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No New Wallpaper (April 10, 1987)

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Question: The socialist democracy, says General Secretary Erich Honecker, is far superior to the bourgeois democracy. Doesn’t Mikhail Gorbachev’s restructuring of the relations between the citizens and the state refute this thesis? If the aura of real socialism really were so great, no changes in the model would be necessary.

Answer: The CPSU strives to perfect the socialist democracy in the Soviet Union. I know that it does not view the path it has taken as a model for the other socialist countries.

Question: So there is no reason to take action in the GDR?

Answer: With regard to the GDR, democracy here means that millions of citizens can participate and exercise their democratic rights in parties and mass organizations, in assemblies, various associations and interest groups, social commissions and party actives, and in house and residential collectives. This democracy is alive and is constantly being developed further. Let me mention just two examples: more than 260,000 representatives and successor candidates of the elected assemblies work together with another 450,000 citizens in commissions and committees to make sure that the preparation, implementation, and control of the implementation of all state decisions that are important to the lives of the citizens take place in close contact with the voters.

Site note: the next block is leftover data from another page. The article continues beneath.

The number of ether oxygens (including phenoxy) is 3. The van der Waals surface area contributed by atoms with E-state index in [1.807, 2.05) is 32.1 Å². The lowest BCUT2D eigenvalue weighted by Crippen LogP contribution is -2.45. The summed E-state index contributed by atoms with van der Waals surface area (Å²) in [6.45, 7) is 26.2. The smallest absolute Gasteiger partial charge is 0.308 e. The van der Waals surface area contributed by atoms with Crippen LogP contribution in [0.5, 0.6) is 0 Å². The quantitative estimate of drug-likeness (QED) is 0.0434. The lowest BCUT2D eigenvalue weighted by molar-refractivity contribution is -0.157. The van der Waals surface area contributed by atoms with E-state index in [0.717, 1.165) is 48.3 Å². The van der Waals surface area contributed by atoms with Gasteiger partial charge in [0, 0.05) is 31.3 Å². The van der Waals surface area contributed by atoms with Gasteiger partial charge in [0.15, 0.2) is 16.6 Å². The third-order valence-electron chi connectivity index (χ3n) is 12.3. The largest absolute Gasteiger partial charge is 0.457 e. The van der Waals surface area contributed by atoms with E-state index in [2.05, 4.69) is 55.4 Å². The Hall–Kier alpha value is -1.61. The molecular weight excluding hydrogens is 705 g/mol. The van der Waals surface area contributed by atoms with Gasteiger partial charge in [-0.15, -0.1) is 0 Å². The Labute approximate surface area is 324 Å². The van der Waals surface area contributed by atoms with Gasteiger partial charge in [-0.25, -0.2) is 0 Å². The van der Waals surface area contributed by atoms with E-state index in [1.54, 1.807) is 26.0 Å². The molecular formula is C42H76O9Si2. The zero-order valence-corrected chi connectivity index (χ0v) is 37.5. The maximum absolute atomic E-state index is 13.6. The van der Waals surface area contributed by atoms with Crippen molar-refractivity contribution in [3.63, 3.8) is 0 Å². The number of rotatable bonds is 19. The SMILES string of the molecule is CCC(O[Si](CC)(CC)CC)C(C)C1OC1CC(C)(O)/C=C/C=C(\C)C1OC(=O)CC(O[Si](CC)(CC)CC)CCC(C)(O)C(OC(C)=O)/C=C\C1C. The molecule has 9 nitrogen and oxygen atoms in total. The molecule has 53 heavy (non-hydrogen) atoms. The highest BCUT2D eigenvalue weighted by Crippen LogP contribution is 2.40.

In the composition of our assemblies, from the Volkskammer to the smallest local assembly, the reality of our democracy finds expression, since it [this composition] precisely reflects the political and social structure of our population. Thus, the Volkskammer consists of ten caucuses, which represents all five political parties and the mass organizations. All social classes and strata, the workers and the farmers, the academic and artistic intelligentsia, as well as the middle class, youth, and women participate in exercising the power of the workers and the farmers.

A decisive characteristic of the socialist democracy in the GDR is that, in the national economy – that is, in the most important sphere of human life, the sphere of the workers – it expressly guarantees the comprehensive participation of the workers in the leadership and planning of all economic processes.

[ . . . ]

Source: Neues Deutschland, April 10, 1987, p. 3; reprinted in “SED und KPD zu Gorbatschows ‘Revolution’” [“SED and DKP (German Communist Party) on Gorbachev’s ‘Revolution’”], Deutschland Archiv 20, no. 6 (1987), pp. 655-57.

Translation: Allison Brown

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